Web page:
Again, if you’re not familiar with my story, I studied for three months, seven or eight hours a day. It was the summer between my master’s and my first public accounting job. So I had all day everyday to study. I studied the normal way. Watched every video lecture, you know, got each lesson to like a hundred percent on my little progress indicators in my review course.
And then I go in and fail that exam. And after that simply out of necessity, I switched to some of my own ideas for studying, including studying from my phone in all the little, you know, five minute chunks of my day when I would normally have just read stuff on ESPN.
And that was just a major game changer for me and come to find out there’s all this research behind what they call retrieval learning.
So retrieval learning has proven in a bunch of different studies, I can put a link in the description to one of the research papers on. That summarizes a bunch of these studies, but the idea behind retrieval learning, and again, this is one of those things that once you just explain the two differences, it’s so obvious why which one would work better, but, they compare kind of the normal learning method where you cover a topic comprehensively for a longer time span, but it just in one sitting. Versus doing a shorter version and then recalling that information using like study tools, like flashcards, or multiple choice questions on the same topic. There’s even more benefits for doing it periodically throughout the day.
Your Phone Can Literally Be the “Ace Up Your Sleeve”
So studying from your phone does that for you, it makes these connections in your brain, between all the topics that you just can’t really get otherwise. And it also makes sense why the stuff gets burned into your long-term memory more effectively than learning it all in one big session. And then the next day, replacing all that information with all new material on, you know, chapter two and then chapter three, you repeatedly going back and, recalling or again, retrieval, they call it retrieval learning. It is dramatically more effective for long-term comprehension and retention to repeatedly hit all the topics you’re trying to learn. And like I said, when I explain it like that, it’s, it’s so obvious, clearly that works better than just covering one topic once and then not looking at it again for five to six weeks. So that is the big tip: build review into your daily study process.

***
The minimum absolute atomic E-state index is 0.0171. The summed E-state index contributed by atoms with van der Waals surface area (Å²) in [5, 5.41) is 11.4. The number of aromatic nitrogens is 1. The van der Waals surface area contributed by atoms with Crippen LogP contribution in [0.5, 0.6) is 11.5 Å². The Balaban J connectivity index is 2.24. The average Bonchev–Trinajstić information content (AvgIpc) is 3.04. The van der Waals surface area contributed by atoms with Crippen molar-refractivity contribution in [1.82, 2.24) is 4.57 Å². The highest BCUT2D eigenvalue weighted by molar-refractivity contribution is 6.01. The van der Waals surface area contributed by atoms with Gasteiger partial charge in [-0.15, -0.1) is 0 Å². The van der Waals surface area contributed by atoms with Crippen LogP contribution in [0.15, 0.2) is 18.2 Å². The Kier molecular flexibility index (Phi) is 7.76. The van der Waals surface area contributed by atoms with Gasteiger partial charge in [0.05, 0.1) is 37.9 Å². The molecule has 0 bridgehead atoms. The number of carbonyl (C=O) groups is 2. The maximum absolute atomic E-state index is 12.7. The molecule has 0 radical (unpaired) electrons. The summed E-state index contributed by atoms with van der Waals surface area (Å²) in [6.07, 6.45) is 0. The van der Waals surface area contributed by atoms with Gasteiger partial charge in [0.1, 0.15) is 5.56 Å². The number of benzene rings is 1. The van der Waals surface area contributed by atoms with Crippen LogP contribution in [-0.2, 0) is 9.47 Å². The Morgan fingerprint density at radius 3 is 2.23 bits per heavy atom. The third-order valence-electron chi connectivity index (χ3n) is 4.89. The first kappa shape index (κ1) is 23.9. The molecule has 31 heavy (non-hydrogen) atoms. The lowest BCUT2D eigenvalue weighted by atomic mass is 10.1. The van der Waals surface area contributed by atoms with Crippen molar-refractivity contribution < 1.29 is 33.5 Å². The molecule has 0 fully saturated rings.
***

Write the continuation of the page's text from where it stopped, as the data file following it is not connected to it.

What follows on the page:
Take Advantage of Time You’re Already Spending Doing This…
The other thing that studying from your phone does is, it lets you pack in all this extra study time. So again, what we tell our clients, they take our study tools, our review notes, our audio notes and our quizzes. They all work right inside the app.
Instead of whatever, it would normally be: scrolling through Instagram or reading ESPN, you know, as you walk across the office or on your lunch break, there’s all these little gaps in your day. When you get that screen report that even if you feel really busy, somehow you found two to three hours a day to stare at your phone.
The idea is simply to take advantage of that fact, and use study tools instead of these little time-wasters. Obviously just for the portion of your life where you’re trying to pass these exams, it’ll happen a lot faster, you’ll get these exams out of your life, much faster, if you are constantly keeping it on the top of your mind by doing this retrieval learning, or what we call them, we’ve called them from day one, “mini sessions”.
Add 100 Hours of Study Without Even Trying
So if you’re consistent with that, whatever your main studying consists of, you are able to add in an extra 50 to 100 hours or more of extra study time over the timeline that you’re studying for whatever section it is, without having to find any extra dedicated study time. Cause obviously the time thing is a big issue, especially if you’re working full time, it’s really hard to consistently find four to five hours a day to sit in front of your review course.